After an 18-month hiatus, No Time to Die has finally landed in cinemas, bringing to a close Daniel Craig’s tenure as 007 by serving up an emotional and typically action-heavy espionage adventure.
But although Cary Fukunaga’s take on James Bond – the 25th movie in the age-old franchise – shows off a decidedly different side to the iconic character (no spoilers, but M is called “darling” at one point), No Time to Die is nonetheless jam-packed full of gadgets, gags and, perhaps most important of all, eye-wateringly beautiful cars.
In light of Craig’s final bow, then, we’ve put together a list of the best and worst Bond cars in the 60-year history of the franchise – including models from Dr No. to No Time to Die.
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BMW Z3 (GoldenEye,1995)
Look, GoldenEye is indisputably Pierce Brosnan’s best film – nay, it’s one of the best in the whole franchise – but his ride, a sky blue BMW Z3, is up there with Bond’s most forgettable. It was the first BMW ever driven by the character, which presented 007 with a chance to push the brand’s famed German engineering to the max, but ultimately the car is merely driven to an airstrip and passed on to another agent – entirely neglecting the many gadgets (stinger missiles, radar and an ejector seat) Q so meticulously highlights in an earlier scene. If anything, then, the BMW Z3 was just a four-wheeled product placement.
Citroën 2CV (For Your Eyes Only,1981)
The Citroën 2CV driven by Roger Moore’s Bond in For Your Eyes Only was affectionately known as "an umbrella on wheels" – and it’s easy to see why. In fairness, this yellow matchbox doesn’t actually belong to him in the movie – rather his lady friend, Melina Havelock – and it does end up forming part of an impressive chase sequence through rural Spain, but that doesn’t take away from the fact that this is possibly the most un-Bond-like Bond car of them all.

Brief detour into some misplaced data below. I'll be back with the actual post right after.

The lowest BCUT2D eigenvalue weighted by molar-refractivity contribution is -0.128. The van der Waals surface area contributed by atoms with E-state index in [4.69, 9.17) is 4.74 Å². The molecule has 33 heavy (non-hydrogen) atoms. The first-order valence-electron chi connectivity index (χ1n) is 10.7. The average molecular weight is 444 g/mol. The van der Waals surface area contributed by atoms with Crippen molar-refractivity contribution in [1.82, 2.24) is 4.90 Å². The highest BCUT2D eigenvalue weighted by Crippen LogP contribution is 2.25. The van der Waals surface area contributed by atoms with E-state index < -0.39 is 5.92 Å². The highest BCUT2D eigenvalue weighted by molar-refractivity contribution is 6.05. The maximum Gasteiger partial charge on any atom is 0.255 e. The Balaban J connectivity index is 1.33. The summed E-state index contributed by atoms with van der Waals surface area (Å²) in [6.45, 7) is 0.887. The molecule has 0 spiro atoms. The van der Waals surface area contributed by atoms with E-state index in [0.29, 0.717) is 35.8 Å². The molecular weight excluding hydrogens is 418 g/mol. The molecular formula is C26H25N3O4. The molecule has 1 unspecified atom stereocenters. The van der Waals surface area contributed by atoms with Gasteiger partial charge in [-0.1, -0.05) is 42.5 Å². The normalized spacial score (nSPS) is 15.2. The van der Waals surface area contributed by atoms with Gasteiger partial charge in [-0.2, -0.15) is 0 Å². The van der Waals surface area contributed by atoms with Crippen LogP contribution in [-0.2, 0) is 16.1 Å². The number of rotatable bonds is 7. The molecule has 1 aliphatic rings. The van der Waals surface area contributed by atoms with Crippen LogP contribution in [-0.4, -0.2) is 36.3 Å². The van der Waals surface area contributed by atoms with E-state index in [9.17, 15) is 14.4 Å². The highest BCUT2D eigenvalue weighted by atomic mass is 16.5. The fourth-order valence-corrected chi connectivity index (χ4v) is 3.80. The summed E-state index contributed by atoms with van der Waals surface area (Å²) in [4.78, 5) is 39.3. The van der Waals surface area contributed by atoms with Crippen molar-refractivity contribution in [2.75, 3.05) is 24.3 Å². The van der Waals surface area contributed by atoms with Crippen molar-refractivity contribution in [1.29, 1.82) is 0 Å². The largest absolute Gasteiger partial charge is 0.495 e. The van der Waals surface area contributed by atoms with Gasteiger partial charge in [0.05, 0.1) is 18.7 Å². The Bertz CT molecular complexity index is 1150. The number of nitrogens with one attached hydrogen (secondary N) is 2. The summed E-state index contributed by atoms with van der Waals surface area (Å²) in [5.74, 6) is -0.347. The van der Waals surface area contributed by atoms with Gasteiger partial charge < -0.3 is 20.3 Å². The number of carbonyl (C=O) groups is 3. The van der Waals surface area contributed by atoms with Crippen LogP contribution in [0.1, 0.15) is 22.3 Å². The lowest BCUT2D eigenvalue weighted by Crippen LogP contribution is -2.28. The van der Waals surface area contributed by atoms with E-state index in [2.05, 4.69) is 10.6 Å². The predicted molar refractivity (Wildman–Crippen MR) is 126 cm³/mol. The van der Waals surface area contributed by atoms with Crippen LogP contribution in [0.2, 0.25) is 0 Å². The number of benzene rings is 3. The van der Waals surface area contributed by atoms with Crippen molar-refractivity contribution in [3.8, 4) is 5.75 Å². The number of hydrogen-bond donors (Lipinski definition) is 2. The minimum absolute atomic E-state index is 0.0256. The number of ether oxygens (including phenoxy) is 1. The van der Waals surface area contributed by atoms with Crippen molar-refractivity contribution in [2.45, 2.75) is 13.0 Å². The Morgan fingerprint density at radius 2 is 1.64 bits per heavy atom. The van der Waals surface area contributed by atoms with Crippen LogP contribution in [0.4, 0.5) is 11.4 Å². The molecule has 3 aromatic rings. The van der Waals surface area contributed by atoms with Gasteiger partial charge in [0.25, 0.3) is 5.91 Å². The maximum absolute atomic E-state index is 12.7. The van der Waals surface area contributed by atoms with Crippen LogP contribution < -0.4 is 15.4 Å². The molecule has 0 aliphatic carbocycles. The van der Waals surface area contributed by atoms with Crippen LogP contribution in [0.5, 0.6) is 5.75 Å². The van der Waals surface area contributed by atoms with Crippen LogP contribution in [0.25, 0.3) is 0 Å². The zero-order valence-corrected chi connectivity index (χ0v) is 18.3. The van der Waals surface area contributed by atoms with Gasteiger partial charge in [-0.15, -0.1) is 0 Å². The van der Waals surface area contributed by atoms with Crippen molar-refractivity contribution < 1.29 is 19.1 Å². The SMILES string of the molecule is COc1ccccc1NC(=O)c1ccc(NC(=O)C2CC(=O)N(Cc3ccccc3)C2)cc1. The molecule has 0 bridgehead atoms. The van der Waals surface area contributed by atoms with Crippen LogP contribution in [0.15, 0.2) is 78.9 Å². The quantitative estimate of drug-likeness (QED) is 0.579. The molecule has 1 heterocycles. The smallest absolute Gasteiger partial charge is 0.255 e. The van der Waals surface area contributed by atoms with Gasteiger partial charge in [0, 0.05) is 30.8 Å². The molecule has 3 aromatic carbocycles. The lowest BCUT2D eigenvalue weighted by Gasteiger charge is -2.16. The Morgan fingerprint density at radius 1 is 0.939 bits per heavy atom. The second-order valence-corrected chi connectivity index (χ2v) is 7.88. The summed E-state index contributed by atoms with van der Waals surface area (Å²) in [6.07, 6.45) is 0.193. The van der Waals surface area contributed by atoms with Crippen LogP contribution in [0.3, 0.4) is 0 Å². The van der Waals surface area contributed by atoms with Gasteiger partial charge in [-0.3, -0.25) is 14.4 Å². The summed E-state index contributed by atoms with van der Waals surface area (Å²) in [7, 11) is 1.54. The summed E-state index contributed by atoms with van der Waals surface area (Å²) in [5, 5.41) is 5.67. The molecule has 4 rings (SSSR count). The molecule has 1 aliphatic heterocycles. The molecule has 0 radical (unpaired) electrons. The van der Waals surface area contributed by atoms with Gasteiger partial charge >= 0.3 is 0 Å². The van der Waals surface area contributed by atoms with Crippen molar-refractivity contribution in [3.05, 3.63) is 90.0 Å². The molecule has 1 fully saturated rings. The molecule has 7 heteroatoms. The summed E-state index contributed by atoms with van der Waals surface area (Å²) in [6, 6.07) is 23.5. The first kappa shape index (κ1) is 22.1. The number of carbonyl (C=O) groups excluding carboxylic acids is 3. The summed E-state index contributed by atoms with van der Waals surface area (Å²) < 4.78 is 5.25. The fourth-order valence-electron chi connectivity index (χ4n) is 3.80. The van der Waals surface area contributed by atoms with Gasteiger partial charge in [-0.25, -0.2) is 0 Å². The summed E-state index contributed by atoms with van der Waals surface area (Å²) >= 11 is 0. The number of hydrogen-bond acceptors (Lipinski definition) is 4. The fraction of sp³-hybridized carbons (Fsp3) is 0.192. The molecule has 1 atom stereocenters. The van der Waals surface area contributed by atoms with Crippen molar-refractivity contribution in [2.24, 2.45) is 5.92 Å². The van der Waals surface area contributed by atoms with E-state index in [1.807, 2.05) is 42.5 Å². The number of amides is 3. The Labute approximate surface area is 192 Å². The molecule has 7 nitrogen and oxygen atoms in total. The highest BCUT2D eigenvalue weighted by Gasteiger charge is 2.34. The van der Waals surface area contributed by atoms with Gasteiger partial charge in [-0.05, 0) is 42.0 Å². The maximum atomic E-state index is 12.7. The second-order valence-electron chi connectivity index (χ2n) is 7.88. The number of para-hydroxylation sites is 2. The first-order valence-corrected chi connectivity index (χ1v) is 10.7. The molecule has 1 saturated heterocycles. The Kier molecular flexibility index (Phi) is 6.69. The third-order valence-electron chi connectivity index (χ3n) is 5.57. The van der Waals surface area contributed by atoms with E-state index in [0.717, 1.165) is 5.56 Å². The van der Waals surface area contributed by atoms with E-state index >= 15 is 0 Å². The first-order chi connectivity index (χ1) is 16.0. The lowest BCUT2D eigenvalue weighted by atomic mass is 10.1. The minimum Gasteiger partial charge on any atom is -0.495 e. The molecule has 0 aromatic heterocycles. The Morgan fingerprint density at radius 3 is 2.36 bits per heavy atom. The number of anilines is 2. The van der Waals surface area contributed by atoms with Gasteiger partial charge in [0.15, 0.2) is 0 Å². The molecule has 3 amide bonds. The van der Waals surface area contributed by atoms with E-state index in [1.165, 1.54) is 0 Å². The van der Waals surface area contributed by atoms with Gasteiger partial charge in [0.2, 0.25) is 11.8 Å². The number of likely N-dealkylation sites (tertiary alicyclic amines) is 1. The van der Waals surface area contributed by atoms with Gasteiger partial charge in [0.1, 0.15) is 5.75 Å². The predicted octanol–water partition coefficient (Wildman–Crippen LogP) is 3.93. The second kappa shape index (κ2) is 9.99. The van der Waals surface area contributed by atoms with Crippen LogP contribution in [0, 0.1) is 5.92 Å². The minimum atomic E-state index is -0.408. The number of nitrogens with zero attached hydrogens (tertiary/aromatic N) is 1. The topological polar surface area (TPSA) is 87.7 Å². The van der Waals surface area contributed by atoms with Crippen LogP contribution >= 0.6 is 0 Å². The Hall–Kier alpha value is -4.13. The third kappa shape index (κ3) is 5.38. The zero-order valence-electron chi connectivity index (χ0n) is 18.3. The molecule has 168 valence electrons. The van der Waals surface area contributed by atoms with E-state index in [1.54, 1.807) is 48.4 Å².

Aston Martin Vanquish (Die Another Day, 2002)
Easy pickings, this one. Not only is Die Another Day considered one of the worst Bond films (and certainly the worst of Brosnan’s tenure) but it also features one of the dumbest Bond cars. This Aston Martin Vanquish could turn invisible, for a start, and possessed wheel spikes, machine guns and a mouthful of heat-seeking rockets that Bond, smartly, deploys while skating around on a glacier. It’s an undoubtedly beautiful machine, but one let down by a studio more interested in silly toys than maintaining the series’ penchant for automotive elegance.
Sunbeam Alpine (Dr. No, 1962)
We’re all for nostalgia here at TechRadar, but just because the Sunbeam Alpine marked the first Bond car of the lot, that doesn’t make it a good one. It was small, slow and home to some downright terrible rear camera shots that miserably fail the test of time. Sure, it manages to drift its way into sending a much larger pursuer off a cliff and into a ball of fire, but the Alpine didn’t re-appear in later films for good reason. Those white wheels were smart, at least?
Ford Mustang Mach 1 (Diamonds are Forever, 1971)
Many will claim Bond should never have set foot in an American muscle car – 007 is, admittedly, neither American nor particularly muscly – but the red Ford Mustang Mach 1 driven by Sean Connery in Diamonds are Forever isn’t a problem in itself. The problem comes from how the car is used (or rather, filmed) at the end of the movie’s Vegas-based chase sequence. In a desperate attempt to evade capture, Bond puts the Mustang on its two right wheels to slip down an alleyway, only to re-emerge on the other side with the car balanced on its left set. Producers clearly spotted the error, but botched the scene even further by adding an improbable car-rotating shot to justify the mistake. Sure, none of that was the car’s fault – but it nonetheless forms a major part of an irredeemable gaffe.